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Crazy(?) fluctuations in body temperature

Messages
61
Hi Phoenix!

I'm hoping to get some expert help from you guys on a symptom I recently discovered. I've been battling undiagnosed moderate chronic fatigue, which I've always assumed is ME, for 15 years ish. I'm in my late 20's now.

Recently I've made a new discovery about myself that I have never previously thought to check on a regular basis, ridiculously enough. As the coronavirus started spreading in my country around Feb-March I've been forced to take my temperature more often due to working in a sensitive job sector. My normal temperature has always been 36.8 °C (98.24 °F). The first time I checked my temperature this February due to having developed a slight cough I realized I had a fever. My temp was about 37.7 °C, despite not feeling feverish at all. I stayed at home for two weeks as per the recommendations. The cough went away. All was good. Or so I thought.

Since then I've taken my temperature several times and noticed a strange pattern. First of all my temperature seems to be, most of the time, chronically elevated to around 37.4 °C. But it fluctuates like crazy over the day. It can go from 36.9 to 37.8 within an hour. Today I tested my temperature before cleaning my house and it was 36.8 °C (98.24 °F) when I started out. After cleaning I tested it again and it had gone up to 38 °C (100.4 °F). Early on in this temperature journey I started suspecting that my medical thermometer was broken so I replaced it. Two times. But no, my body temperature just fluctuates like mad.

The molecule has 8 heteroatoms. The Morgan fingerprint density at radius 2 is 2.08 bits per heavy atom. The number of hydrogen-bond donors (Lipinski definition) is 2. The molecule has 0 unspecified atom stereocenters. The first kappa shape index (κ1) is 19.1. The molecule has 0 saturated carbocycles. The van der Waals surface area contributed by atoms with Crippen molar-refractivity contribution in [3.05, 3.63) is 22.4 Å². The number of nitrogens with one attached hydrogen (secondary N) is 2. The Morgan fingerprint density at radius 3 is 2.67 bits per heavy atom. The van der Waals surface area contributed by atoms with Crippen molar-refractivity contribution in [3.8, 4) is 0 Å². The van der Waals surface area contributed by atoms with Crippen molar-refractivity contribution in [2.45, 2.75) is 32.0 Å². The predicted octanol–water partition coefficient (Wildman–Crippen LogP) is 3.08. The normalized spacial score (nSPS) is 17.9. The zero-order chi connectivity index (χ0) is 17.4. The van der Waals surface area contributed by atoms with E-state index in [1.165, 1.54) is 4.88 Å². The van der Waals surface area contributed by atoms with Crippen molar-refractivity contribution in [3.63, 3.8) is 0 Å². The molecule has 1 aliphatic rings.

Earlier in my life any temperature above 37 °C has meant that I have a fever. A temperature above 37 would have made me felt hot and with all the common cold symptoms you could imagine. When my temperature is high nowadays I don't even feel much different. But since I have ME I always feel lousy, of course. Always ill. Always achy. Always without energy. So it's really difficult to differentiate between bad and extra bad sometimes.

Does anyone have an idea what's up here? It seems so unreasonable that my temp can be all over the place like this. As said, this has been going on since February and it's almost June now. It probably has been going on for even longer, but I've just now noticed. I've tried searching for possible causes but I don't know what to search for really, what keywords to use. Any help would be appreciated. What's your take on this rapid fluctuation in body temp? Is that common with ME or should I suspect something else?

Best,
Space
 
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Messages
61
This might be just a normal reaction to exerting yourself.

Hmm, thank you andyguitar. But this was light house work. Not a full body workout. I have never in my life before raised my temperature to 38 °C (100.4 °F) even from a proper work out. That would be a high fever for me. I called and asked my parents to keep track of their temperature during this same period, to have something to compare with, after activity, in the morning and in the evening (if possible), and they don't go above 36.x either way, for the full day. This is not common for me. They didn't think so either.
 
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Messages
61